Apart from paper, other materials were also applied in Albers’ courses. He created the colorful Scherben im Gitterbild (Shards in Screens) (ca. 1921) while studying at the glass painting workshop at the Bauhaus.
JosefAlbers, Scherben im Gitterbild (Shards in Screens), ca. 1921, The Josef and Anni Albers Foundation © The Josef and Anni Albers Foundation / JASPAR, Tokyo, 2023 G3217, Photo: Tim Nighswander/Imaging4Art
The assemblage consists of glass, wire, and metal, mounted onto a sheet-metal frame. As a Catholic, Albers had been fascinated by glass windows in churches, and lingered on with this material more seriously as a student. It was said that he had little money during his academic years, and often scavenged scraps from city dumps to use them for his research.
JosefAlbers, Stacking tables, ca. 1927, The Josef and Anni Albers Foundation © The Josef and Anni Albers Foundation / JASPAR, Tokyo, 2023 G3217, Photo: Tim Nighswander/Imaging4Art
One is struck by a chromatic set of four stacked tables placed in the center of the first hall. During Albers’ tenure as artistic director of the furniture workshop at the Bauhaus, he designed the timeless Stacking tables (1927) for the Moellenhof House in Berlin. Crafted in ash veneer with lacquer and painted glass tops in light blue, orange red, yellow and turquoise, the furniture embodies flexibility and practicality for easy storage, and at the same time, clear geometric shapes, which identify Albers’ fundamental principles in design.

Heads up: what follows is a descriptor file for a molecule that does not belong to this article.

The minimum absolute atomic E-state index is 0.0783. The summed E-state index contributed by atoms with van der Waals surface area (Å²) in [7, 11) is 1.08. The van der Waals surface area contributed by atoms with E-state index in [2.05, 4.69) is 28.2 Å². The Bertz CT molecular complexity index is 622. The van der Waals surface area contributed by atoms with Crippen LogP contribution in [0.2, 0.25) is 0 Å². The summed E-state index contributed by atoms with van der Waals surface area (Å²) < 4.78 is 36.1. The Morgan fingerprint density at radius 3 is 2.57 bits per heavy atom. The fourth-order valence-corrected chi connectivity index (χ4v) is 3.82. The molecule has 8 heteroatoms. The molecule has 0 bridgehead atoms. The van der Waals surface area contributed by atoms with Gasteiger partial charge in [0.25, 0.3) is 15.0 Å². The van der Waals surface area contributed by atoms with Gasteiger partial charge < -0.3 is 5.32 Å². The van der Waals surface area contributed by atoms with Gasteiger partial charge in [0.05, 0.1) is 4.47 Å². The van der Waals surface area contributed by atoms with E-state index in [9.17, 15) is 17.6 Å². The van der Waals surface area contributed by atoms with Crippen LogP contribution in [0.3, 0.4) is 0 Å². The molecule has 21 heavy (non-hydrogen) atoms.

Josef Albers, Leaf study I, ca. 1940, The Josef and Anni Albers Foundation © The Josef and Anni Albers Foundation / JASPAR, Tokyo, 2023 G3217 Photo: Tim Nighswander/Imaging4Art
By 1933, Albers moved to the U.S. to teach at the Black Mountain College in North Carolina. His material study further expanded, such as toward implementation of elements in nature. He also worked on abstract painting and printmaking. On display is Leaf study I (1940), illustrating a composition of brown leaves in varied tones and textures. By mounting them on colored paper, the leaves imbue a sense of rhythm and depth. Albers claimed, “The leaves improving the paper and the paper improving the leaves.”
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